Write Down Your Thoughts

Write Down Your Thoughts

Writing down what’s making you anxious gets it out of your head and can make it less daunting.

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Health

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Use Aromatherapy

Whether they’re in oil form, incense, or a candle, scents like lavender, chamomile, and sandalwood can be very soothing.

Aromatherapy is thought to help activate certain receptors in your brain, potentially easing anxiety.

Go For a Walk Or Do Yoga

Walking away from an anxiety inducing situation can be very effective. Taking some time to focus on your body and not your mind may help relieve your anxiety.

Practice Focused, Deep Breathing

Try breathing in for 4 counts and breathing out for 4 counts for 5 minutes total. Evening out your breath, you slow your heart rate which may help you calm down.

Question Your Thoughts

Negative thoughts can take root in your mind and distort the severity of the situation. Ask yourself if your fears are warranted, and see where you can take back control.

Manage Your Triggers
When you figure out your trigger, try to limit your exposure if you can. Some common triggers:
  • Stressful environments
  • Driving or traveling
  • Genetics
  • Withdrawal from drugs or certain medications
  • Side effects of certain medications
  • Trauma, phobias and other mental illnesses
  • Chronic issues or illnesses like heart disease, diabetes, or asthma
  • Caffeine, alcohol or smoking 
Cognitive Behavioral Therapy (CBT)

CBT helps people learn different ways of thinking about and reacting to anxiety-causing situations. A therapist can help you develop ways to change negative thought patterns and behaviors before they spiral.

Do a Daily Or Routine Meditation

While this takes some practice to do successfully, mindful meditation, when done regularly, can eventually help you train your brain to dismiss anxious thoughts when they arise.

If sitting still and concentrating is difficult, try starting with yoga.

Change Your Diet
Changing your diet or taking supplements may take up to three months to make an impact in must be discussed with your doctor. But research shows it can help anxiety reduction.
Notable foods and supplements that apply include lemon balm, Omega-3 fatty acids, ashwagandha, green tea, valerian root, kava kava, dark chocolate (in moderation).
Keep Your Body And Mind Healthy

Exercising regularly, eating balanced meals, getting enough sleep, and staying connected to people who care about you are great ways to stave off anxiety symptoms.

Ask Your Doctor About Medications

If your anxiety is severe enough that your mental health practitioner believes you’d benefit from medication, there are a number of directions to go, depending on your symptoms. Discuss your concerns with your doctor.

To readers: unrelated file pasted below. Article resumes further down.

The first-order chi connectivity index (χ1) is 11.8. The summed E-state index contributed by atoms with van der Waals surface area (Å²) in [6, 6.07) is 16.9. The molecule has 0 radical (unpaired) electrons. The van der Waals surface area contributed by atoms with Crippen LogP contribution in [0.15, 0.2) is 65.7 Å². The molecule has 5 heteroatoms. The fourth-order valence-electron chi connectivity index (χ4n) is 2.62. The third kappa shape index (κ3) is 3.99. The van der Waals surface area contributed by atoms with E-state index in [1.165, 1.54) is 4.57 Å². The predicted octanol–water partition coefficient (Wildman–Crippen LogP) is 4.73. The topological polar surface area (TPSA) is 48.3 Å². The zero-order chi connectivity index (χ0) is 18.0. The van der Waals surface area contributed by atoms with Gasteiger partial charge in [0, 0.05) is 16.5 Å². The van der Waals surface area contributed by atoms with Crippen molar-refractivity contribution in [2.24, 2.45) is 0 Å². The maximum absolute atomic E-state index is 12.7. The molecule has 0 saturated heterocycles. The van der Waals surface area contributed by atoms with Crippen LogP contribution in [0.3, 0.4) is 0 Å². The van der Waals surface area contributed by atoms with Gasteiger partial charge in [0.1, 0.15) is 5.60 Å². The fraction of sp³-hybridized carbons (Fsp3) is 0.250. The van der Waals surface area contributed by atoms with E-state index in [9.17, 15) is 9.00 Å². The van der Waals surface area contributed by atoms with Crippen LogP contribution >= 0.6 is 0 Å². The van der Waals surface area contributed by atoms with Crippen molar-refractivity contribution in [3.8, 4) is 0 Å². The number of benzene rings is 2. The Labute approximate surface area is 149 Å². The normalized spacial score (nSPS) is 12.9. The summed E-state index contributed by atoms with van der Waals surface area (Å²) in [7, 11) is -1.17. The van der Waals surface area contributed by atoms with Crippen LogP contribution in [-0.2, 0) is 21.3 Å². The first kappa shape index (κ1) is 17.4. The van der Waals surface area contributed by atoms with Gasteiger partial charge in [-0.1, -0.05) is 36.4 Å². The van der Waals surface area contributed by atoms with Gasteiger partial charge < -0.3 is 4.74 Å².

When Is Anxiety Harmful?

Anxiety is part of our brain’s response to a perceived danger. But it may grow out of control into an anxiety attack or a panic attack, or both simultaneously.

Initially, manageable anxiety can build up over a few hours and become an anxiety attack. This is different from a panic attack, which is out of the blue and subsides.

Signs Of An Anxiety Attack
  • Feelings of danger, panic, or dread
  • Nervousness or restlessness
  • Rapid heart rate
  • Sweating
  • Trembling or chills
  • Tiredness or weakness
  • Gastrointestinal problems
  • Difficulty focusing
  • Hyperventilation
Symptoms Of a Panic Attack
  • Fear of dying
  • Feeling like you’re losing control
  • A sense of detachment
  • Heart palpitations
  • Shortness of breath
  • Chest pains or tightness
  • Nausea
  • Feeling lightheaded or dizzy
  • Numbness or tingling in your extremities
  • Feeling hot or cold
Managing Anxiety

If you notice that quick tips haven’t been working, you may want to consider seeing a professional for help. Especially if you may have GAD and it's interfering with routine activities and causing physical symptoms.

A mental health professional can help with streamlining the process of identifying your triggers and maintaining long-term strategies. Anxiety may always be a part of your life, but all cases can be managed. 

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Risk Factors For Anxiety
  • Being female (women are twice as likely to suffer from anxiety than are men
  • Caving into societal pressures to be ‘nice’ or be a high achiever
  • Being a perfectionist
  • High reluctance to share feelings
  • Childhood trauma
  • Cumulative stress
  • Genetic predisposition

4

IDEAS

PTSD affects those around them. The anger, fear, or other negative emotions can put a strain on the strongest relationships.

  • Learn all you can about PTSD so you can support your loved one.
  • Join a support group for family members of people living with PTSD.
  • Try to ensure proper treatment for your loved one.
  • Recognize and accept that living with someone who has PTSD isn't easy. Reach out if you need to.
Never ask “what if?”

The "what if" line of questioning induces panic and lets you focus on imagined situations that escalate the problem.

Focus on the facts and work on a solution.

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